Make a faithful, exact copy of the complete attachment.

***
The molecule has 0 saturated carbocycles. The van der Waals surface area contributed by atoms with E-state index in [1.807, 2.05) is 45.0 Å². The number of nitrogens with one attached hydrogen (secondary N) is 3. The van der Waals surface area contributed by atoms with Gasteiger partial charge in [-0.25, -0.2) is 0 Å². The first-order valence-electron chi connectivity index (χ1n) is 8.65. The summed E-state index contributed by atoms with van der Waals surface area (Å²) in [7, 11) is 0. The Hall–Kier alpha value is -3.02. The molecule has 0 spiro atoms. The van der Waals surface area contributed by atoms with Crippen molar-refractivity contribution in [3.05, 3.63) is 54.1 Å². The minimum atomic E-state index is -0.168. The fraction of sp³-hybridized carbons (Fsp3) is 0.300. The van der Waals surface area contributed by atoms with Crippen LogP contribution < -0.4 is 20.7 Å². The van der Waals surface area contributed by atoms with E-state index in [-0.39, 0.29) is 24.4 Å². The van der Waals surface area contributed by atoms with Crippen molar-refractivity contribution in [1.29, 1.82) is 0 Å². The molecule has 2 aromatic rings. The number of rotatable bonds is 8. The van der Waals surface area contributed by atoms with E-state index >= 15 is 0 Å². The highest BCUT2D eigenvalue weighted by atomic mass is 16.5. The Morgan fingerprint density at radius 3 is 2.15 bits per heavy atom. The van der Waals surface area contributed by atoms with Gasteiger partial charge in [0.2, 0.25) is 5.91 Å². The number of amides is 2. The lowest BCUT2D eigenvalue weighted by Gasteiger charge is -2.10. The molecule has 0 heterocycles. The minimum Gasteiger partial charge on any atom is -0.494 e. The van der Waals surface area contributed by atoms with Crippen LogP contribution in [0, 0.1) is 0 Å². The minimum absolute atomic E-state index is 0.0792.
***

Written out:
The molecule has 0 saturated carbocycles. The van der Waals surface area contributed by atoms with E-state index in [1.807, 2.05) is 45.0 Å². The number of nitrogens with one attached hydrogen (secondary N) is 3. The van der Waals surface area contributed by atoms with Gasteiger partial charge in [-0.25, -0.2) is 0 Å². The first-order valence-electron chi connectivity index (χ1n) is 8.65. The summed E-state index contributed by atoms with van der Waals surface area (Å²) in [7, 11) is 0. The Hall–Kier alpha value is -3.02. The molecule has 0 spiro atoms. The van der Waals surface area contributed by atoms with Crippen molar-refractivity contribution in [3.05, 3.63) is 54.1 Å². The minimum atomic E-state index is -0.168. The fraction of sp³-hybridized carbons (Fsp3) is 0.300. The van der Waals surface area contributed by atoms with Crippen LogP contribution < -0.4 is 20.7 Å². The van der Waals surface area contributed by atoms with E-state index in [-0.39, 0.29) is 24.4 Å². The van der Waals surface area contributed by atoms with Crippen molar-refractivity contribution in [1.29, 1.82) is 0 Å². The molecule has 2 aromatic rings. The number of rotatable bonds is 8. The van der Waals surface area contributed by atoms with E-state index >= 15 is 0 Å². The highest BCUT2D eigenvalue weighted by atomic mass is 16.5. The Morgan fingerprint density at radius 3 is 2.15 bits per heavy atom. The van der Waals surface area contributed by atoms with Gasteiger partial charge in [0.2, 0.25) is 5.91 Å². The number of amides is 2. The lowest BCUT2D eigenvalue weighted by Gasteiger charge is -2.10. The molecule has 0 heterocycles. The minimum Gasteiger partial charge on any atom is -0.494 e. The van der Waals surface area contributed by atoms with Crippen LogP contribution in [0, 0.1) is 0 Å². The minimum absolute atomic E-state index is 0.0792.